Lenders – beware the risks of second charge lending

March 16, 2023
Vail Williams - property lease advisory services
Second charge lending is where borrowers seek a second mortgage lent at a higher rate of interest in return for a subservient subsequent charge. It is typically, but not exclusively, taken by secondary bridging and peer-to-peer lenders willing to take on a higher level of risk.

However, against the backdrop of cost-of-living increases, rising interest rates, energy costs and an increasing number of bankruptcies and insolvencies, it is important for lenders to be aware of the heightened risks associated with second charge lending.

In light of the increasing number of Fixed Charge (LPA) Receivership appointments we are receiving from lenders, Partner and Registered Property Receiver, Russell Miller, explains some of the pitfalls in second charge security.

These can be severalfold – from the risk associated with decreased property values and the effect this can have on sale value, to the ability of a second charge lender to predict and recover costs and professional fees.

When an investor defaults on their repayments – usually after the accrual of at least two months’ mortgage payment arrears – an LPA Receiver can be appointed.

LPA Receivers are appointed to act independently but with the primary goal to recover the debt held by the lender.

We have a duty known as the ‘equity of redemption’ which, in effect, recognises that there is an overriding duty of care to any party that has a stake in the realisation of the charged asset.

An LPA Receiver’s powers are derived from the Law of Property Act 1925 – hence the term ‘LPA’. But they are often extend by the powers set out in a mortgage deed, and can include collection of rents, securing possession of the property, granting leases and ultimately selling the property in question.

Second charge uncertainty

Whilst a second charge lender can appoint a Receiver to help recover the debt owed to them when an investor defaults on their payments or mortgage conditions, what they are able to recover can be uncertain.

This is because the second charge mortgage is subservient to the first, which means that the first charge mortgage lender has ‘first dibs’ on any proceeds from the sale of the property sale, up to the amount of their loan redemption figure.

If the sale price of the property is not sufficient to cover the aggregate of all mortgages, then the second charge lender will only be able to recover the amount left over after the first mortgage has been paid off.

Russell Miller, Partner, qualified Registered Property Receiver and Chair of the Association of Property and Fixed Charge Receivers (NARA).

This makes it hard to know what the final realisation figure will be for second charge lenders, since to crystallise that position, they might have to pay some money out to professional advisers, without the guarantee that they will get it back.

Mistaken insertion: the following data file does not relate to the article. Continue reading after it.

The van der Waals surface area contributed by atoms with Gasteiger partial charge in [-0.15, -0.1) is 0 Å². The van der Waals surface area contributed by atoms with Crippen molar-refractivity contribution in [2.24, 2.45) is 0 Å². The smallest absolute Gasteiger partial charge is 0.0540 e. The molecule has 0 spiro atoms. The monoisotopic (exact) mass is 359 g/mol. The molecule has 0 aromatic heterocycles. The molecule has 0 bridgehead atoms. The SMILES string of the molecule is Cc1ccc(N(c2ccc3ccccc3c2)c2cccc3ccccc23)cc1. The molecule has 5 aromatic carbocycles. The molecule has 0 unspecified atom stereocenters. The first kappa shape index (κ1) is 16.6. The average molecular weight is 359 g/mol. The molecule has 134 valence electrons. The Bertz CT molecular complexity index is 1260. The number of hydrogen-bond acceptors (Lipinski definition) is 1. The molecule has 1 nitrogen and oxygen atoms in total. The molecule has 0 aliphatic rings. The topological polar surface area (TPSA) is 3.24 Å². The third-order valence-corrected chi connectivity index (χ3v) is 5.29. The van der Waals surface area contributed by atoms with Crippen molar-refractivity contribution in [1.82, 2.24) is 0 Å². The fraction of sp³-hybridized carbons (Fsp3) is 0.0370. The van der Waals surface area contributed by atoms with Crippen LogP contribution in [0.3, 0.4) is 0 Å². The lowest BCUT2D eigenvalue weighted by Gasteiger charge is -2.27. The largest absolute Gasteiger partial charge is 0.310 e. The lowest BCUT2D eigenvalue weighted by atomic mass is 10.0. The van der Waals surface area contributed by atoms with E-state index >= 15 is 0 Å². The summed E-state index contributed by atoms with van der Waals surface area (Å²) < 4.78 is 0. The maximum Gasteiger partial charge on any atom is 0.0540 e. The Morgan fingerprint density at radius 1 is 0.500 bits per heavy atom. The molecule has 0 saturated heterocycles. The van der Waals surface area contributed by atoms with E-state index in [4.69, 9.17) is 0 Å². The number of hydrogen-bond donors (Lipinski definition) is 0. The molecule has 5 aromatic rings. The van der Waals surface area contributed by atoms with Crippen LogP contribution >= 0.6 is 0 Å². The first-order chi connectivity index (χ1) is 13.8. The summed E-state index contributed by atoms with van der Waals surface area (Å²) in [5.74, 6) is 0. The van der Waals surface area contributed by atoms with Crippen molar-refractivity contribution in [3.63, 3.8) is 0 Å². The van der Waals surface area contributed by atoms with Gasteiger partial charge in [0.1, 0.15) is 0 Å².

To mitigate the risk, you might consider higher interest rates and fees than first charge lenders, or a higher level of equity in the property before agreeing to lend.

It might also be prudent to consider regular valuations of the property to ensure that its value remains sufficient to cover the outstanding mortgages.

You don’t want to find yourself in a situation where it is about loss mitigation, when property values are heading in the wrong direction, adversely affecting what you could recover through the sale of the asset.

More pain to come

The total number of company insolvencies registered in 2022 exceeded 22,000 – the highest number since 2009 and 57% higher than 2021. This trend will likely continue throughout 2023, indicating that there is more pain to come.

As insolvencies rise in the commercial sector, we are likely to see the number of commercial property assets with Receivers increase, as investors struggle to match rising interest payments with higher rental receipts.

Meanwhile, pressure on development land continues, resulting in less development. This, together with rising build costs, is likely to result in some partial developments heading into difficult waters, with defaults triggered by cash flow pressures, cost over-runs and contractors / builders going under.

Appoint appropriately qualified Receivers

In order to recover as much of what you are owed as possible – particularly if you are a second charge holder – it is important to appoint a qualified Registered Property Receiver.

They will consider an appropriate recovery strategy which analyses the status and occupancy of the property, as well as any issues that may be detrimental to its value that could be overcome, prior to disposing of the asset for the optimum price.

As part of this, the Receiver will look into the relationship between the bank and borrower and the financial background of the mortgage (monthly payments, arrears and balance).

In many cases, it can be possible for the Receiver to exploit opportunities to add genuine value to maximise the asset sale for the benefit of all parties – including the second charge lender.

Vail Williams’ specialist LPA Receivership team can help, drawing upon expertise from across our business to inform your case, including property valuation and lease advice, as well as development expertise.

We also work seamlessly with a team of external trusted advisors, including solicitors, independent disposal experts and insurers, to ensure you receive best-in-class advice.


For more information about our LPA Receivership service, get in touch with Russell Miller – qualified Registered Property Receiver and Chair of the Association of Property and Fixed Charge Receivers (NARA).

For more information about our LPA Receivership service, get in touch.

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